Paraglacial A region, typically periglacial, where the ground water has been frozen for more than two years. The active layer, consisting of the uppermost sediments, seasonally thaws.
Periglacial A region with a cold climate, and processes and landforms associated with a cold climate. Typically occurs near glacierised regions.
Polythermal glacier A glacier that is wet-based in its centre but cold-based at its margins. This may result in thrusting at the ice margin, as the wet-based ice moves downslope under gravity and encounters the cold-based ice, which is frozen to its bed.
Sandur Wide braid plain in front of a glacier, formed by numerous meltwater streams exiting the glacier.
Subglacial Beneath the glacier. Includes basal sediments and the basal layers of ice.
Supraglacial On the surface of the glacier.
Thermal regime The temperature of the ice at the base of a glacier controls the subglacial environment. If it is warm enough, the ice will melt under the pressure of the ice above. This is the pressure melting point. Ice with water at the bed is warm-based. This ice lubricates the glacier sole and encourages deformation of subglacial sediments, sliding of the glaciers, and formation of tills and glacial landforms. If it is too cold, the ice will not melt, and the glacier will therefore be cold-based. These glaciers are frozen to the bed, exhibit little forward movement and generate few glacial sediments or landforms. Many small glaciers in particular may be polythermal, with warm-based ice in the thicker, upland parts of the glacier but cold-based ice at the thinner margins.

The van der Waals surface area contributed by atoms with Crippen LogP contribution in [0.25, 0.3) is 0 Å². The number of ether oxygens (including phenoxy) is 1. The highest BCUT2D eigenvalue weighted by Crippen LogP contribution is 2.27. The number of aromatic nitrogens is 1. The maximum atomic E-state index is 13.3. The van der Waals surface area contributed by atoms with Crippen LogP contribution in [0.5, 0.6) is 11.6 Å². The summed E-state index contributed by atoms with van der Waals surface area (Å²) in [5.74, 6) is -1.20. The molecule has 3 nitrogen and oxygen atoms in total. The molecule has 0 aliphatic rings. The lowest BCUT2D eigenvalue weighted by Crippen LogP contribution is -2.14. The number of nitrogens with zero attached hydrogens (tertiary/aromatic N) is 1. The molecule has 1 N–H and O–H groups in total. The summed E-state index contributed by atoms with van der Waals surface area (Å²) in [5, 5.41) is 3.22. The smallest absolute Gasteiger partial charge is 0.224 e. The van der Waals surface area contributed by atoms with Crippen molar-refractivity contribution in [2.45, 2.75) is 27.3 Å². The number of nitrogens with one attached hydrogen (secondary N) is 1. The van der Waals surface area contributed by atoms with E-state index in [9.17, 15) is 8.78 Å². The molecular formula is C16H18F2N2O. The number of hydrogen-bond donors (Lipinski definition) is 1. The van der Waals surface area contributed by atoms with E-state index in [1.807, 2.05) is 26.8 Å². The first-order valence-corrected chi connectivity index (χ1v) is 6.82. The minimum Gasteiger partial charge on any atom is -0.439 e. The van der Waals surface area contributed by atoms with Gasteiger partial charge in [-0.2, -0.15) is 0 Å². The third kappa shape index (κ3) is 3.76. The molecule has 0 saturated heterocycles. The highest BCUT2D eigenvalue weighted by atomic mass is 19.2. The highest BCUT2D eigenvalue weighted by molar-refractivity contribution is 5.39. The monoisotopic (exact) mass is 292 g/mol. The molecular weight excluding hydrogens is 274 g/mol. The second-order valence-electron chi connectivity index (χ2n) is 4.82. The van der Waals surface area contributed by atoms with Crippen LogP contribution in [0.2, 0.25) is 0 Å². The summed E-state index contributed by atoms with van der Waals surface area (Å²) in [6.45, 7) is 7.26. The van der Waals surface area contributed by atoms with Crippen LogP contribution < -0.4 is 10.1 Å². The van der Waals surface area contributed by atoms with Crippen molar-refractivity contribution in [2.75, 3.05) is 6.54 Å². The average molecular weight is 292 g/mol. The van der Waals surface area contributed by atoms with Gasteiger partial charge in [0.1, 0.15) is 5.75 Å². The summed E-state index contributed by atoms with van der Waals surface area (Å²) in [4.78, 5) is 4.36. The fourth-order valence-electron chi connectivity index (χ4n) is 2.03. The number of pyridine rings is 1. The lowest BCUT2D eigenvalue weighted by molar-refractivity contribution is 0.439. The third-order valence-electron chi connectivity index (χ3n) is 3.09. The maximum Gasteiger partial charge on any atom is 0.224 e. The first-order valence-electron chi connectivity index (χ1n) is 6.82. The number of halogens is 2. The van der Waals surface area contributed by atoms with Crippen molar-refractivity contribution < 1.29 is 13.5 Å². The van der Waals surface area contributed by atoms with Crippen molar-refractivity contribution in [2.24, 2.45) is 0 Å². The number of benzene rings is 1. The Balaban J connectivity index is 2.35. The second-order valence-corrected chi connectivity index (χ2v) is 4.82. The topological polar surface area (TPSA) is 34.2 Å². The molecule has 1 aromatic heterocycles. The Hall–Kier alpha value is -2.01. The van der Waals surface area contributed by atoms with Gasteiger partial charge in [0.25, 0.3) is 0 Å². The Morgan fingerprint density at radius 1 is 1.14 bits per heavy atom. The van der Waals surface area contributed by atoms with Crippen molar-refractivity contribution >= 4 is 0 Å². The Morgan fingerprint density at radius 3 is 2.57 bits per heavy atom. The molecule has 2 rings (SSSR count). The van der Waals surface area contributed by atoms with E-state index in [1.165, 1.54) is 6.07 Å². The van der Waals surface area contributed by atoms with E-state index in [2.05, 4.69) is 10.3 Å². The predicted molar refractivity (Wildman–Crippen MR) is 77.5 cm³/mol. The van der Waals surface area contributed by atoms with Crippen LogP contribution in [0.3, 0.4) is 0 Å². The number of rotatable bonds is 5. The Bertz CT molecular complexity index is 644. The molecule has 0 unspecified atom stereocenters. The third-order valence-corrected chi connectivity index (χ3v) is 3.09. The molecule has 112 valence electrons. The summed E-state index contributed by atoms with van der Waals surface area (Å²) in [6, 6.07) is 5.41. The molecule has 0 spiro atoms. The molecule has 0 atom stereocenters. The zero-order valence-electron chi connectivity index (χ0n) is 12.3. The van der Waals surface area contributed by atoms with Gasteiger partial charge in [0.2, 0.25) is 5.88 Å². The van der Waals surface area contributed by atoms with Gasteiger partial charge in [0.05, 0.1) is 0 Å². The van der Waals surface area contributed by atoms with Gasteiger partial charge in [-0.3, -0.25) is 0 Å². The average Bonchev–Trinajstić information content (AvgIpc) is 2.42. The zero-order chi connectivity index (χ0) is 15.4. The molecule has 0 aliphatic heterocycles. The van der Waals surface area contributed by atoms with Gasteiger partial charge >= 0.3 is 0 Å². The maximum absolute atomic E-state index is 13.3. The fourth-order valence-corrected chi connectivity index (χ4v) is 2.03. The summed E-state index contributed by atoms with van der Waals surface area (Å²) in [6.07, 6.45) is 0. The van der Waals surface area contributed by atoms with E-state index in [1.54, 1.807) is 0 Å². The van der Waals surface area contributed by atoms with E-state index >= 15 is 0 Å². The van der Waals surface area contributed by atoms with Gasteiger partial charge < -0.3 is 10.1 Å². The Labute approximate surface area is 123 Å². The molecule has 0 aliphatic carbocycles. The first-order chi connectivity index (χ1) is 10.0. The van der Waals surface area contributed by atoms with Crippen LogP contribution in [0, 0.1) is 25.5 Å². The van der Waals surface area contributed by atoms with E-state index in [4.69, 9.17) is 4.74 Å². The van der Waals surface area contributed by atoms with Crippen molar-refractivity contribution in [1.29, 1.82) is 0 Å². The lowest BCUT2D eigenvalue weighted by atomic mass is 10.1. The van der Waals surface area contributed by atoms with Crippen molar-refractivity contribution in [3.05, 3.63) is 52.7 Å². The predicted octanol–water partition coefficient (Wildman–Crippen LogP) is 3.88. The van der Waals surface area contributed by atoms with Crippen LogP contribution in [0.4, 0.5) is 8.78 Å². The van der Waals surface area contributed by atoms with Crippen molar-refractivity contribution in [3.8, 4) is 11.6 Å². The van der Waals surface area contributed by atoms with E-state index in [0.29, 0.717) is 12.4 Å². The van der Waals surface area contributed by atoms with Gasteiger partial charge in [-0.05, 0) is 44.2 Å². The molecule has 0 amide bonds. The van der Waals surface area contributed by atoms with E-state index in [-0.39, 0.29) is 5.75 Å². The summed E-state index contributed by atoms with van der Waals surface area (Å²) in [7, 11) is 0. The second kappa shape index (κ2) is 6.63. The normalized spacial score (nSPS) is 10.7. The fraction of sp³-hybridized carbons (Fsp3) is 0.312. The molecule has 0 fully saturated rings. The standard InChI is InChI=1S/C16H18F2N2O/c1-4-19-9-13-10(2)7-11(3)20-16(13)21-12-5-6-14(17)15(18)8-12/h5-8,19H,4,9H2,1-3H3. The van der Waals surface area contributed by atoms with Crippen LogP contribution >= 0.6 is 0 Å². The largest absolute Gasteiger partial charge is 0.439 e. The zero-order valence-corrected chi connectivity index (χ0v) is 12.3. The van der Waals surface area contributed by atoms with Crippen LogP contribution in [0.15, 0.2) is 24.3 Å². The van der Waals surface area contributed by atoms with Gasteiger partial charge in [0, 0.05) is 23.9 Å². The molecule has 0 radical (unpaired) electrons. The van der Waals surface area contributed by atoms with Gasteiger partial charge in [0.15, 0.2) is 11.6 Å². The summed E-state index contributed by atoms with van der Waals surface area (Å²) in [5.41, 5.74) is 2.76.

Tidewater glacier A glacier that originates on land but that flows out over the ocean, where it begins to float.
Till Sediment that is deposited at the glacier sole. Typically comprises fine-grained detritus, sand and gravel that was eroded, modified and transported by the glacier.
Tillite Glacial till that has been fully lithified (made hard like rock). In this case, the tillite originates from Neogene glaciation.
Tributary glacier A glacier that originates on land but flows out into the sea, where it begins to float. If the floating portion of the glacier combines with that of several other glaciers it forms a floating ice shelf.
Quaternary The last epoch of the Earth’s history; the last two-million years. During this epoch, glaciers and ice sheets came to dominate the Earth’s climate, when large global ‘glacials’ were interspersed with warmer ‘interglacials’.